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Google's Privilege Claim: A Cautionary Tale

July 16, 2012

Winnie the Pooh feared the Heffalumps and Woozles that he believed inhabited the Hundred Acre Wood, although he never saw one.  There are things that lurk in the woods of e-discovery that lawyers can’t see either…like the Auto-Save.  Although unseen, some unfortunate lawyers for corporate giant Google recently felt its bite.

Google and The Auto-Save

In August 2010, Oracle America filed a patent infringement action against Google alleging that Google’s Android smart phone platform infringed certain patents related to Oracle’s Java-based smart phone platform.  During the course of discovery, Google produced over 3.7 million electronic documents totaling over 19 million pages to Oracle.

Within this massive amount of produced electronic records were eight draft versions of an email authored by a Google engineer after attending a strategy meeting called by Google’s general counsel regarding Oracle’s claims.  The final version of this email included the headings “Attorney Work Product” and “Google Confidential,” and was sent to Google’s senior in-house counsel and a corporate officer and was copied to another Google engineer and the author himself.  This final version was withheld from production and appeared on Google’s privilege log.  Unfortunately for Google, the eight draft versions did not contain the headings and the recipient names were not yet added. This allowed the drafts to escape detection prior to production.

Where did these drafts come from?  The record revealed that during the five minutes it took to draft and send the email, Google’s Gmail email system automatically saved eight “snapshots” of the email and put the copies into the author’s draft email folder.  No action was required by the author. It was all done by the Auto-Save.

When Google learned that it had inadvertently produced draft versions of the email to Oracle, it requested that Oracle return all copies.  Oracle complied, but filed a motion to compel production of the draft and final versions of the email.  Oracle successfully convinced the district court that the email was not protected by any privilege, and the court ordered the production of all versions of the email.  Google sought a writ of mandamus to have the district court’s ruling overturned, but the Court of Appeals for the Federal Circuit denied the writ.  Even though it was ultimately determined that the Google engineer’s email was a non-privileged business communication, there are several significant lessons to be learned from Google’s encounter with the Auto-Save.

Should You Fear the Auto-Save? Ask IT!

As the Google case suggests, in the world of e-discovery, it has become increasingly important to talk to the IT Department before any data is identified, collected, processed, reviewed and produced.  Google’s counsel should have interviewed an IT Department representative to learn what features or systems were in place that could impact the discovery process. A series of questions could have been asked to determine how Google’s Gmail system worked. Does the system auto-save drafts?  What happens to the drafts once the final email is sent?  Where are the drafts stored?  Answers to these questions would have alerted counsel to the possible presence of draft versions of sensitive and potentially privileged emails.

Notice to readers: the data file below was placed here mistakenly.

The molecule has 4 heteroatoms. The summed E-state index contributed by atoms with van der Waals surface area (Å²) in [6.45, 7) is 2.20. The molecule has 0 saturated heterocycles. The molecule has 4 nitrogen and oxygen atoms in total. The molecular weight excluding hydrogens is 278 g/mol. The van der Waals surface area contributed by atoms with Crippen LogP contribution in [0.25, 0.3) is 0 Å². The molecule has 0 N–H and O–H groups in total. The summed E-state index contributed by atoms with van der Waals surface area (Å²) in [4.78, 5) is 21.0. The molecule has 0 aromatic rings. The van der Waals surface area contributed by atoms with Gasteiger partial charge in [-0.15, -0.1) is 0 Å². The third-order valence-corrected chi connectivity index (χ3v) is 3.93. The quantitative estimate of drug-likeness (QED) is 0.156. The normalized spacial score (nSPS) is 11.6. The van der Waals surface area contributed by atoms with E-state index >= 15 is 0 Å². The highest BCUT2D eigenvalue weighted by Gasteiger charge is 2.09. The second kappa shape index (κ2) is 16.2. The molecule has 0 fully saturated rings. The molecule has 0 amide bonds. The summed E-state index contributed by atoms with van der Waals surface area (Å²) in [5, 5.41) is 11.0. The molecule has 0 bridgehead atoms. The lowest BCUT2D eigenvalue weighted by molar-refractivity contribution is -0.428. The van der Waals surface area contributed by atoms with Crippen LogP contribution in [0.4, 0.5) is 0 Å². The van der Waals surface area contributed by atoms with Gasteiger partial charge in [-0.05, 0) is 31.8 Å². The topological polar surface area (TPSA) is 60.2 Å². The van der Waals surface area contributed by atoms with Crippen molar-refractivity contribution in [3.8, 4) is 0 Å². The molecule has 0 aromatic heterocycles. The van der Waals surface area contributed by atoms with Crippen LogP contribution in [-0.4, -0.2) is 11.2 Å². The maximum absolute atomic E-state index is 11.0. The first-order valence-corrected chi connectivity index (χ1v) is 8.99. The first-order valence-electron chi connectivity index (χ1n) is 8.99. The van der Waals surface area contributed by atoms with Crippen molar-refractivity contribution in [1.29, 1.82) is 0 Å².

Moreover, these types of questions should be asked for other office productivity software as well.  Word processing, spreadsheet, and presentation software also may auto-save drafts or create backup versions of files during editing.  Knowing if these features exist and how they operate can provide valuable information that can be used during the e-discovery process.  For example, knowing that auto-saved drafts or backups of a privileged or otherwise confidential document may exist, lawyers can then use targeted searches to ferret out the drafts.

It Says It’s Privileged. That’s Enough, Right?

Wrong.  It doesn’t matter what labels are placed on the document.  A grocery list doesn’t become privileged because you write “Attorney-Client Communication” on it.  As the appellate court made clear in the Google case, the contents and context of the communication are determinative when assessing privilege. The court found that the email at issue was a response to a question from Google’s management that addressed business rather than legal matters regardless of how it was labeled internally. That does not mean to suggest that placing privilege labels on documents isn’t helpful.  It certainly can be when it comes to identifying possible privileged communications. But again, the privilege analysis cannot end with the label.

But I Sent it to a Lawyer!

The fact that a lawyer is a recipient doesn’t by itself protect the communication from disclosure.  Like a privilege label, the fact that a communication was sent to a lawyer standing alone does not render the communication privileged.  If it did, every written or electronic communication would include a lawyer’s name, and the truth seeking process would be severely crippled.  The appellate court went beyond the “who” and focused on the “what” to determine that the email concerned business not legal matters. 

Kenneth J. Treece